As our bus pulled into her village, one made up of about 30 families, the villagers stopped what they were doing to stare. They smiled, but watched us carefully as we disembarked in front of a tiny store that sold sundry items like small packets of laundry detergent and soda. Our students seemed nervous, both for what they were about to see and for being the objects of such intense scrutiny. Many of the villagers don’t encounter foreigners and white people often, if at all.
“Akwaaba” (welcome) her mother said as we nervously shuffled into their tiny compound – a brick house, a wood and tin outbuilding, a storage structure – all surrounded by a wooden fence. Next to the house was large cauldron atop a fire where the palm nuts were boiling in a black liquid emitting an odd, pungent odor. Scattered on the dirt in the courtyard were blackened palm nuts left to dry in the sun. Chickens and ducks (oddly enough) bobbed around our feet. The ubiquitous tiny goats bleated nearby. Asana called for her younger brother who scampered into the courtyard to join us.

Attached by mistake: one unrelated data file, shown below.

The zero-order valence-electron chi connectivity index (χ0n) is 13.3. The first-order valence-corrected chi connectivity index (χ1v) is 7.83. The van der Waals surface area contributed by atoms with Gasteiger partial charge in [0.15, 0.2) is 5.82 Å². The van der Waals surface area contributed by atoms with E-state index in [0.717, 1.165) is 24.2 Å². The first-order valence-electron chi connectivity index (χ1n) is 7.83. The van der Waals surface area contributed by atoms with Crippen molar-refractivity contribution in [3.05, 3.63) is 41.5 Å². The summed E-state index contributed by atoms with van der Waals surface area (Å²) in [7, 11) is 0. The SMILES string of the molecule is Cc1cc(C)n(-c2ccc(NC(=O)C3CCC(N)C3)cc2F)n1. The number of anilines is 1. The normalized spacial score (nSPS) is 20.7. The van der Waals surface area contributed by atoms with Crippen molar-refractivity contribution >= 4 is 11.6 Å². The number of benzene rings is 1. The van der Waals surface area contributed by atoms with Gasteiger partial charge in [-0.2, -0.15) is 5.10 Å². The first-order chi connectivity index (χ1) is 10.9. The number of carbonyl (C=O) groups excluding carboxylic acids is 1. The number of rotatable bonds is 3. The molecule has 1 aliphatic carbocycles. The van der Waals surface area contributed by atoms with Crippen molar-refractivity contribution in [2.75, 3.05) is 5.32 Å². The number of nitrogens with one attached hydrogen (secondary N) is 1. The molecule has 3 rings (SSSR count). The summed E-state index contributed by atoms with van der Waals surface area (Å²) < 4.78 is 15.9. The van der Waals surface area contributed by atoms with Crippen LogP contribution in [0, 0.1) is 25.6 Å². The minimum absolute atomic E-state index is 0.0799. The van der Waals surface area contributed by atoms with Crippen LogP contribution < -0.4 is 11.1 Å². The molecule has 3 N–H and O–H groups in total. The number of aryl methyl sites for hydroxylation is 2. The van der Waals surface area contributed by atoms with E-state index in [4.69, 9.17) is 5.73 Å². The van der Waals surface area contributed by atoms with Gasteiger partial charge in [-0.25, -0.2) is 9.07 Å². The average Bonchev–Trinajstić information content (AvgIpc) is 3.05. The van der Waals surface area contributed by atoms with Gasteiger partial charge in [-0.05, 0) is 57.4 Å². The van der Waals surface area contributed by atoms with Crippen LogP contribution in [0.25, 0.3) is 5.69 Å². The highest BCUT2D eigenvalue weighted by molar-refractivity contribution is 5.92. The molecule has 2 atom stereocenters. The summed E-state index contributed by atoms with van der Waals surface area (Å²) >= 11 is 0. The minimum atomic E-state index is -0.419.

We gathered ourselves into a semi-circle with Asana, her mother, and her brother at the fore. I asked the kids if they had any questions for the family. Milo, a young teacher at Heritage Academy, was our translator and guide. Asana’s mother explained how they use the palm nuts. Asana timidly talked some about what her daily life was like; significant was how much work was involved, how little play. Although they seemed happy to have us, it was admittedly somewhat awkward. Our students weren’t sure what they should ask; her family wasn’t sure what they should tell. I could sense that the kids were shocked by the conditions but also impressed by what this family accomplishes with so little. I was too.
We thanked them for showing us their home and I asked if I could take photos of them and their home. They were eager to pose, as are all Ghanaians, who seem to love cameras. As the students left to get back on the bus, I stopped at a table just inside the gate that was covered with a nut I couldn’t identify. The mother approached me and explained – in surprisingly good English – that they were cocoa beans. And then she said in a quiet voice, almost conspiratorially, “I don’t like that she goes to that school, even though she loves it. Her father is passed and I need her to work. I need many hands.” I replied, “It is a hardship for you. You have to choose between earning money and her education?” “Yes, madam, it is hardship. But she smiles.” I looked in her eyes, “You chose her happiness.” She nodded, her lips turning into a small smile, and waved goodbye.